We always seek to use clear and straight-forward language in our communications. A benefit of the lifestyle financial planning approach is also that it encourages our clients to think about their financial planning in terms of how it impacts on their life. This is a language we can all understand. It means there is less conversation about the technical aspects of investment and more about life goals, ambitions and what matters most.

Making investing feel more personal and relevant to all:

Again, lifestyle financial planning is brilliant for relating investment to the life of the investor. It sees investing as the tool that will allow them to build and live their ideal life. It fleshes out the figures and spreadsheets into real life aims and ambitions, specifically tailored to the individual investor. Seeing and understanding the link between the plan and person makes it truly relevant for all clients and helps ensure their buy-in.

Fostering community to tackle the isolation of investing:

Once we’ve helped clients to put a financial plan together, we don’t just pack them off and leave them to it. With regular reviews and a dedicated adviser who’s available to them whenever they need her or him, we’re always present. A big part of the success of a financial plan is coaching our clients to make the best decisions and avoid financial misbehaviour as they put their plans into practice. This means we are attentive and on hand to help whenever they need us.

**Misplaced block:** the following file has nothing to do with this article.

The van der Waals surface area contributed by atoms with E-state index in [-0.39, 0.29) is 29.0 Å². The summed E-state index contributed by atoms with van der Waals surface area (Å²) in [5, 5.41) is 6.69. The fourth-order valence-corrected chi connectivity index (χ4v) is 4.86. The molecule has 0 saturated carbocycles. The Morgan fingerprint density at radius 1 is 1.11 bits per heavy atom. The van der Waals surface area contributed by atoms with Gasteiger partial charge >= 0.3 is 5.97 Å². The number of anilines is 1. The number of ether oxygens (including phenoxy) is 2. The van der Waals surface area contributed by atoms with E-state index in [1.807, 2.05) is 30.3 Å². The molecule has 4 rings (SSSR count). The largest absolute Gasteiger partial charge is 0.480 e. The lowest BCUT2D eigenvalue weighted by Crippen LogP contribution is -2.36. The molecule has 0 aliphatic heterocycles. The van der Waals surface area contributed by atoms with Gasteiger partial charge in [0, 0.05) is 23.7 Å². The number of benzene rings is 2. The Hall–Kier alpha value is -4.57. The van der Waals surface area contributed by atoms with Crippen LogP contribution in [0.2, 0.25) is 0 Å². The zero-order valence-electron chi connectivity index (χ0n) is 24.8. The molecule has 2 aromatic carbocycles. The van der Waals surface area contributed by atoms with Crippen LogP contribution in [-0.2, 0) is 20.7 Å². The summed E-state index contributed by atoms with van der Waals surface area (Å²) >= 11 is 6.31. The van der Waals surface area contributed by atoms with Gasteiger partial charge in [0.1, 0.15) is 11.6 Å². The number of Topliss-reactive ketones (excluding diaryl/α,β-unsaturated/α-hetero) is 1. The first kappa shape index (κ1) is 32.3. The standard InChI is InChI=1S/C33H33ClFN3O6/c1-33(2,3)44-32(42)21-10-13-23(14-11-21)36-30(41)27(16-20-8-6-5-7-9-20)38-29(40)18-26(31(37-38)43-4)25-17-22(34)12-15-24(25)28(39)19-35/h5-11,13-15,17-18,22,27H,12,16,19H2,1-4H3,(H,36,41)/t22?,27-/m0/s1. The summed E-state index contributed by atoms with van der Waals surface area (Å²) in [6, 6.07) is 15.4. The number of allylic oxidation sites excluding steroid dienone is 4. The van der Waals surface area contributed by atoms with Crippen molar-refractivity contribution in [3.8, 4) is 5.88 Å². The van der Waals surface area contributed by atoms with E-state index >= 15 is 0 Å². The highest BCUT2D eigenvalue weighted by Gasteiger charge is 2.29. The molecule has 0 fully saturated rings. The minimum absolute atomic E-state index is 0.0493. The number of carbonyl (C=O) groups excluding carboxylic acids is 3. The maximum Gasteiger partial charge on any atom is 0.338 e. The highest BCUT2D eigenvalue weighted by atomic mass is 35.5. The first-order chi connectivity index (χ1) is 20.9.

Changing the way we see ‘risk’:

Ironically, fear of risk can present its own risk that investments won’t deliver the returns within the timeframe needed. Once we have calculated a client’s risk profile, we look at it in combination with their life goals and their personality. If the amount of risk they are comfortable with doesn’t match their investment goals, we use this as the starting point of a conversation where we establish priorities and action needed. In some cases, it can involve a trade-off and some compromise to agree an acceptable way forward. The important thing is that the conversation about risk continues until we find the right balance and a specific solution to suit the individual.

We’re taking our responsibilities seriously when it comes to encouraging and achieving gender equality across those seeking financial and investment advice. It’s an important duty for all of us in the profession and has advantages for everyone. I’ll give the last word to Holly MacKay from Boring Money, who, in her straight-talking way, sums up the situation perfectly:

“It’s madness. Especially when you consider that the UK investment market is missing out on about £115 billion because of it. That’s how much more would be on the table if the same number of women invested the same amount as men… More financial independence for women. More financial fuel for businesses… So clearly balance would be better for everyone involved.”

If you would like some advice and guidance with your financial planning, please contact us for more details on how we can help.

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This article does not constitute advice. Anyone considering any form of financial planning should seek independent financial advice. First Wealth (London) Limited is an appointed representative of Best Practice which is authorised and regulated by the Financial Conduct Authority (FCA). You should note that the FCA does not regulate tax advice.

Past performance is not indicative of future results. The value of your investment may go down as well as up.

Posted by Robert Caplan, Financial Planning Director